Wills, Trusts and Powers of Attorney

Wills, Trusts and Powers of Attorney

A couple sit on the rocks and look out to see on a grey day. Wills, Trusts & Power of Attorney

Making a Will is a task which most of us put off yet it is one of the simplest steps you can take to ensure your family is provided for on your death.

A carefully drafted Will can help protect your family’s assets from being used to fund nursing or care home fees and allow them to pass to your children or grandchildren instead. If prepared correctly, your Will can also help minimise tax payable on your death.

If you hold shares in a family company or are a member of a farming partnership your Will can ensure that your business passes to those members of your family who wish to continue in that business. Your Will could also help ensure that your estate benefits from certain generous reliefs currently available for family businesses or agricultural assets passing on death.

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Trusts set up by will or during your lifetime can be useful in all sorts of situations for protecting assets and the interests of your family and for tax planning. A good example is the Personal Injury Trust (or Compensation Protection Trust). If you receive compensation for a personal injury and place it in a trust for your benefit, the money is ignored for most means tested benefits.  Tozers can advise you on all aspects of trust set up and administration.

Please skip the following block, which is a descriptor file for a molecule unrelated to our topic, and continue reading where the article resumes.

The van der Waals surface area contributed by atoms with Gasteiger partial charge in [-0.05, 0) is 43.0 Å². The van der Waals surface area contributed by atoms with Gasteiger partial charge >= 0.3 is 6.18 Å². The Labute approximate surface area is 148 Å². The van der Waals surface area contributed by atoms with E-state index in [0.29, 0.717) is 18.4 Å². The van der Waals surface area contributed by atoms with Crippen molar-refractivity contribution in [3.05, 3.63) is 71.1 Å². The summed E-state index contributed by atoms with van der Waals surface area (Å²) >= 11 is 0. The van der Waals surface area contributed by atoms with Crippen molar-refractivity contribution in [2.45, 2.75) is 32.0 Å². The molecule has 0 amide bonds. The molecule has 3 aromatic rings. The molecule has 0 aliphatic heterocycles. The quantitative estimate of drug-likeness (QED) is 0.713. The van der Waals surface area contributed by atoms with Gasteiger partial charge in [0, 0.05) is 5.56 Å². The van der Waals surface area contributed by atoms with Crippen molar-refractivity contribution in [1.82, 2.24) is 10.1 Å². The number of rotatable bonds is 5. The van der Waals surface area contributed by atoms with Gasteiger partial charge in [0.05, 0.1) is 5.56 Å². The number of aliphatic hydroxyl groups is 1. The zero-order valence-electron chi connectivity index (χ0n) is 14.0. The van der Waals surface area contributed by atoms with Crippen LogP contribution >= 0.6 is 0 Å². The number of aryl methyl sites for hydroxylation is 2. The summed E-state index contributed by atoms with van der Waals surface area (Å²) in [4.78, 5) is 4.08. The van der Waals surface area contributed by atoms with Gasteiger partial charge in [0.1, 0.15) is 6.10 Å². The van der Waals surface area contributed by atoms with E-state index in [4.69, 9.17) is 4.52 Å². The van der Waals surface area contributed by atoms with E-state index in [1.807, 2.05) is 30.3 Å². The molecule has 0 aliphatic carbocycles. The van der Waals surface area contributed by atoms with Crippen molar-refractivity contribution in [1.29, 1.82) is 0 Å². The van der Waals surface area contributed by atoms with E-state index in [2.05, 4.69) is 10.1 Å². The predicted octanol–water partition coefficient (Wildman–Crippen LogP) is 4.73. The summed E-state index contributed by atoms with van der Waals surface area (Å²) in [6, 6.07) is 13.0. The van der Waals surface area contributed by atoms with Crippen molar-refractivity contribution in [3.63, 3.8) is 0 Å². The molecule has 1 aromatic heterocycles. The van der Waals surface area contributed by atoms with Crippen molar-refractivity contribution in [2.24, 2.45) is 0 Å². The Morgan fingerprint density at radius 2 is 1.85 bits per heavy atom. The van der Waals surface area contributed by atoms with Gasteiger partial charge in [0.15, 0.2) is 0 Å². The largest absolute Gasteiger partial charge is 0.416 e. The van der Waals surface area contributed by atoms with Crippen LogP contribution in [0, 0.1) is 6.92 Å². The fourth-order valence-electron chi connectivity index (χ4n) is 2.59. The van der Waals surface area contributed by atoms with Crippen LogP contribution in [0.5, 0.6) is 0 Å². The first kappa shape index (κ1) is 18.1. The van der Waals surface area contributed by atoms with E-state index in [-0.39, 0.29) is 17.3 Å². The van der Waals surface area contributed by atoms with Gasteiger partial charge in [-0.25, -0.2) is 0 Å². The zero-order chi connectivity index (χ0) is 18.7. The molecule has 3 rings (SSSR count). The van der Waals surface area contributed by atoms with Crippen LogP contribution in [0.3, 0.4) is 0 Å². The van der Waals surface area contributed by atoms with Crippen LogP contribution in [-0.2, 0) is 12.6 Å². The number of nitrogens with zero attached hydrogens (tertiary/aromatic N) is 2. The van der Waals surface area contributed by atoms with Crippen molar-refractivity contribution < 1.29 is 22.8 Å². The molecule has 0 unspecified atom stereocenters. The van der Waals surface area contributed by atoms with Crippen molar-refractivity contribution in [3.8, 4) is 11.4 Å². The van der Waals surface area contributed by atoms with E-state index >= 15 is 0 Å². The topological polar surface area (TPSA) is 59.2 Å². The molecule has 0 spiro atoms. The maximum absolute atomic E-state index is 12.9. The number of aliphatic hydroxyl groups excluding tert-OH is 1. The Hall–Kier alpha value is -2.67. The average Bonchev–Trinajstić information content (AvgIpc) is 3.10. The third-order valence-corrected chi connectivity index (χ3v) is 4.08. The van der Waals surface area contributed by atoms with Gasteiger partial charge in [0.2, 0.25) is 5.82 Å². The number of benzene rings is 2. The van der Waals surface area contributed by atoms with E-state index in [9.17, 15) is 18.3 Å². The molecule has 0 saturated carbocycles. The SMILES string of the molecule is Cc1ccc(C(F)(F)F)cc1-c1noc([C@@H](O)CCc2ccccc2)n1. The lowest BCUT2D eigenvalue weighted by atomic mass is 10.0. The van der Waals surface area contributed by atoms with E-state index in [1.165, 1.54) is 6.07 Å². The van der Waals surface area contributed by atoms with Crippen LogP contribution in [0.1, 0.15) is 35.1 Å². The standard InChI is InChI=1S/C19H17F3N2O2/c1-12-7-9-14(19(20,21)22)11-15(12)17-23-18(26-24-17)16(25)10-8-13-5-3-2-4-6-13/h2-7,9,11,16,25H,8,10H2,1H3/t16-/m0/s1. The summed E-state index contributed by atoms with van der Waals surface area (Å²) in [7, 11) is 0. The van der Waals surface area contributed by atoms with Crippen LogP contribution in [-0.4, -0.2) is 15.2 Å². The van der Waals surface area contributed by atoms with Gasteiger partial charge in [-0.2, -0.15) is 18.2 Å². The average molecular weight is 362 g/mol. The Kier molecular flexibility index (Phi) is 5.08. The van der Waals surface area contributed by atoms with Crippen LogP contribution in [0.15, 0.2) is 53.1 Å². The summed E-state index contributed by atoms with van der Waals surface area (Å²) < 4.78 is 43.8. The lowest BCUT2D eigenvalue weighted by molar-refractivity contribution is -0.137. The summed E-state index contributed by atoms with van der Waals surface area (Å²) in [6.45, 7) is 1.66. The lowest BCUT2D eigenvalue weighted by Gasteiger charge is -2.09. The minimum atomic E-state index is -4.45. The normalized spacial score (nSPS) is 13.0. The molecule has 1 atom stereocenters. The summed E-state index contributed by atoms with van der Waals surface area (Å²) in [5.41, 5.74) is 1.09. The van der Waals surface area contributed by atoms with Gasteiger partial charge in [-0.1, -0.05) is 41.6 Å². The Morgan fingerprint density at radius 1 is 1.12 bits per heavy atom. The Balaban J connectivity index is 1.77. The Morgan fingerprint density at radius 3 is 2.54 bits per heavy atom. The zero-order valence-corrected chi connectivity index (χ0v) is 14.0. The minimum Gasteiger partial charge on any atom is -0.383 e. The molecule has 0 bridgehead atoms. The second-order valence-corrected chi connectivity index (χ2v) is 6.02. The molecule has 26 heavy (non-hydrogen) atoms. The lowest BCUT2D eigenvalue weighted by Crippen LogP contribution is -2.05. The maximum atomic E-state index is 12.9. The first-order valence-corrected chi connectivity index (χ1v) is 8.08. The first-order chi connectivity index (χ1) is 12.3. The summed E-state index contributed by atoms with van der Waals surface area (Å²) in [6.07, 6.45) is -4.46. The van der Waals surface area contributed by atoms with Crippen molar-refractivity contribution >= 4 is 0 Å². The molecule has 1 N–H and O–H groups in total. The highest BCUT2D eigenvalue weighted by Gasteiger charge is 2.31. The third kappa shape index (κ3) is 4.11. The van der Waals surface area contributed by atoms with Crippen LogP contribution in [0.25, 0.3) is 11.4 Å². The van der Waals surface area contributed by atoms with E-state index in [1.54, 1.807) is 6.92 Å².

Appointing an Attorney who can manage your affairs if you are no longer able to do so yourself is an essential step for all of us – especially for those with complex financial or business arrangements.  Tozers can put the necessary arrangements in place and can also help attorneys understand their new role and the responsibilities placed upon them.

A Lasting Power of Attorney (Property and Financial Affairs) can be useful if you need help to deal with financial matters and can remain in force even if you become mentally incapable of managing your affairs.  A Lasting Power of Attorney (Health and Welfare) is a similar document which by which you give someone you trust to make decisions on your behalf about your medical treatment and other welfare matters.

Without a Lasting Power of Attorney, someone will have to apply to the Court of Protection – a slow and expensive procedure easily avoided by making a Lasting Power of Attorney now.

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